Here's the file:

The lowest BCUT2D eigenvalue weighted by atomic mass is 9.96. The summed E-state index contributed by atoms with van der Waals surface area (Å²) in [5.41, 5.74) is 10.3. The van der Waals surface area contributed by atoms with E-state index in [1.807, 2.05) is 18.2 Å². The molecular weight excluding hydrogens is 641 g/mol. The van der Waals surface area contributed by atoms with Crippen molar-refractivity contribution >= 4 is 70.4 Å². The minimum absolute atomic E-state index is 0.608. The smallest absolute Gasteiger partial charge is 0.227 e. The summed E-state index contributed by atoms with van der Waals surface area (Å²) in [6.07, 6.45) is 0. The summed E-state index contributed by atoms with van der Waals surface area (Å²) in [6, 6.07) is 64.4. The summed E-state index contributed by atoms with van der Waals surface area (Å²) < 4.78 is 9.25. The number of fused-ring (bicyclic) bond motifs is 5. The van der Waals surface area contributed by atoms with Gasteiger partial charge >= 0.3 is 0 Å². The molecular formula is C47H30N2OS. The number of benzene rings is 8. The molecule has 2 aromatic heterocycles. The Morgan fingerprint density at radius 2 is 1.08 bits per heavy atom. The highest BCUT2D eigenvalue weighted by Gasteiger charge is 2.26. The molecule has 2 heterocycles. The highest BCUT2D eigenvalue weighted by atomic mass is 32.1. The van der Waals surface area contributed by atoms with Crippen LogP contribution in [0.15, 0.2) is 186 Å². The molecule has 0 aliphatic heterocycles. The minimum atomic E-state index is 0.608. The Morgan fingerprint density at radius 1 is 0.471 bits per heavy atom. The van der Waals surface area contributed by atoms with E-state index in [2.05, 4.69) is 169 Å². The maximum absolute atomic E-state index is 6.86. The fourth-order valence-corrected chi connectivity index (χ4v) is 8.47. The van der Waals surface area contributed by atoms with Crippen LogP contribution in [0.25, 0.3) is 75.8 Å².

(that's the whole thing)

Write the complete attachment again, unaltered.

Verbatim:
The lowest BCUT2D eigenvalue weighted by atomic mass is 9.96. The summed E-state index contributed by atoms with van der Waals surface area (Å²) in [5.41, 5.74) is 10.3. The van der Waals surface area contributed by atoms with E-state index in [1.807, 2.05) is 18.2 Å². The molecular weight excluding hydrogens is 641 g/mol. The van der Waals surface area contributed by atoms with Crippen molar-refractivity contribution >= 4 is 70.4 Å². The minimum absolute atomic E-state index is 0.608. The smallest absolute Gasteiger partial charge is 0.227 e. The summed E-state index contributed by atoms with van der Waals surface area (Å²) in [6.07, 6.45) is 0. The summed E-state index contributed by atoms with van der Waals surface area (Å²) in [6, 6.07) is 64.4. The summed E-state index contributed by atoms with van der Waals surface area (Å²) < 4.78 is 9.25. The number of fused-ring (bicyclic) bond motifs is 5. The van der Waals surface area contributed by atoms with Gasteiger partial charge >= 0.3 is 0 Å². The molecular formula is C47H30N2OS. The number of benzene rings is 8. The molecule has 2 aromatic heterocycles. The Morgan fingerprint density at radius 2 is 1.08 bits per heavy atom. The highest BCUT2D eigenvalue weighted by Gasteiger charge is 2.26. The molecule has 2 heterocycles. The highest BCUT2D eigenvalue weighted by atomic mass is 32.1. The van der Waals surface area contributed by atoms with Crippen LogP contribution in [0.15, 0.2) is 186 Å². The molecule has 0 aliphatic heterocycles. The minimum atomic E-state index is 0.608. The Morgan fingerprint density at radius 1 is 0.471 bits per heavy atom. The van der Waals surface area contributed by atoms with E-state index in [2.05, 4.69) is 169 Å². The maximum absolute atomic E-state index is 6.86. The fourth-order valence-corrected chi connectivity index (χ4v) is 8.47. The van der Waals surface area contributed by atoms with Crippen LogP contribution in [0.25, 0.3) is 75.8 Å².